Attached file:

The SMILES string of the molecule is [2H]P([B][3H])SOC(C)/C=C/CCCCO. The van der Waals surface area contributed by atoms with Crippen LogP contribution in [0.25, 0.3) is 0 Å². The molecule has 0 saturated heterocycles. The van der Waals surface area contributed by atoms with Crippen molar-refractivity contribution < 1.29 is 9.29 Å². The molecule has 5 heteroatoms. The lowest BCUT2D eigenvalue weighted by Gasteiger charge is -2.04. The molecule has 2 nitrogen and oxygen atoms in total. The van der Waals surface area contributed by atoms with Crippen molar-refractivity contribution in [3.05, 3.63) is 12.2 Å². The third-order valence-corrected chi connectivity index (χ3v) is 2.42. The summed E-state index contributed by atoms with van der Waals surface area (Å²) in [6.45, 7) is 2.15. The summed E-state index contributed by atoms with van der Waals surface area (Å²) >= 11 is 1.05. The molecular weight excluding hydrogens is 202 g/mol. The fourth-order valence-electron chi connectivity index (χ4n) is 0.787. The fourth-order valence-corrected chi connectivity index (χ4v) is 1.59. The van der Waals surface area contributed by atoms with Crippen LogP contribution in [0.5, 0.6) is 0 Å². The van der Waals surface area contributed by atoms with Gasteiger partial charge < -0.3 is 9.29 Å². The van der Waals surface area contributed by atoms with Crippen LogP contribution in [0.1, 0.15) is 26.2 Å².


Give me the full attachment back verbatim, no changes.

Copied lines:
The SMILES string of the molecule is [2H]P([B][3H])SOC(C)/C=C/CCCCO. The van der Waals surface area contributed by atoms with Crippen LogP contribution in [0.25, 0.3) is 0 Å². The molecule has 0 saturated heterocycles. The van der Waals surface area contributed by atoms with Crippen molar-refractivity contribution < 1.29 is 9.29 Å². The molecule has 5 heteroatoms. The lowest BCUT2D eigenvalue weighted by Gasteiger charge is -2.04. The molecule has 2 nitrogen and oxygen atoms in total. The van der Waals surface area contributed by atoms with Crippen molar-refractivity contribution in [3.05, 3.63) is 12.2 Å². The third-order valence-corrected chi connectivity index (χ3v) is 2.42. The summed E-state index contributed by atoms with van der Waals surface area (Å²) in [6.45, 7) is 2.15. The summed E-state index contributed by atoms with van der Waals surface area (Å²) >= 11 is 1.05. The molecular weight excluding hydrogens is 202 g/mol. The fourth-order valence-electron chi connectivity index (χ4n) is 0.787. The fourth-order valence-corrected chi connectivity index (χ4v) is 1.59. The van der Waals surface area contributed by atoms with Crippen LogP contribution in [0.5, 0.6) is 0 Å². The van der Waals surface area contributed by atoms with Gasteiger partial charge < -0.3 is 9.29 Å². The van der Waals surface area contributed by atoms with Crippen LogP contribution in [0.1, 0.15) is 26.2 Å².